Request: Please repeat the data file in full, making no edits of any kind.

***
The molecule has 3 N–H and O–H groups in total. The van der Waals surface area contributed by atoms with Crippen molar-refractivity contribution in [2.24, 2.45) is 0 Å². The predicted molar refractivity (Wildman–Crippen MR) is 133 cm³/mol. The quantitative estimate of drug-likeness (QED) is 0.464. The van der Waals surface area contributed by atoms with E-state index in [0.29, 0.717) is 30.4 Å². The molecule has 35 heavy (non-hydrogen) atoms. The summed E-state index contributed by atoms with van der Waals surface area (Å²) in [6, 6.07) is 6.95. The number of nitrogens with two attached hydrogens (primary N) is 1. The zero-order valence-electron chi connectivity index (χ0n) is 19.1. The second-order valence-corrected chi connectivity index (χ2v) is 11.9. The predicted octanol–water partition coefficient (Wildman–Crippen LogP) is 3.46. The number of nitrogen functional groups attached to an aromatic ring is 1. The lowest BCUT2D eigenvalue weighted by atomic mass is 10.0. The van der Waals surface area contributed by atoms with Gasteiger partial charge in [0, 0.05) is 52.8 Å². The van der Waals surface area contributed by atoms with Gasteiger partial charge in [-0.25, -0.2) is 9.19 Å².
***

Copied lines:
The molecule has 3 N–H and O–H groups in total. The van der Waals surface area contributed by atoms with Crippen molar-refractivity contribution in [2.24, 2.45) is 0 Å². The predicted molar refractivity (Wildman–Crippen MR) is 133 cm³/mol. The quantitative estimate of drug-likeness (QED) is 0.464. The van der Waals surface area contributed by atoms with E-state index in [0.29, 0.717) is 30.4 Å². The molecule has 35 heavy (non-hydrogen) atoms. The summed E-state index contributed by atoms with van der Waals surface area (Å²) in [6, 6.07) is 6.95. The number of nitrogens with two attached hydrogens (primary N) is 1. The zero-order valence-electron chi connectivity index (χ0n) is 19.1. The second-order valence-corrected chi connectivity index (χ2v) is 11.9. The predicted octanol–water partition coefficient (Wildman–Crippen LogP) is 3.46. The number of nitrogen functional groups attached to an aromatic ring is 1. The lowest BCUT2D eigenvalue weighted by atomic mass is 10.0. The van der Waals surface area contributed by atoms with Gasteiger partial charge in [0, 0.05) is 52.8 Å². The van der Waals surface area contributed by atoms with Gasteiger partial charge in [-0.25, -0.2) is 9.19 Å².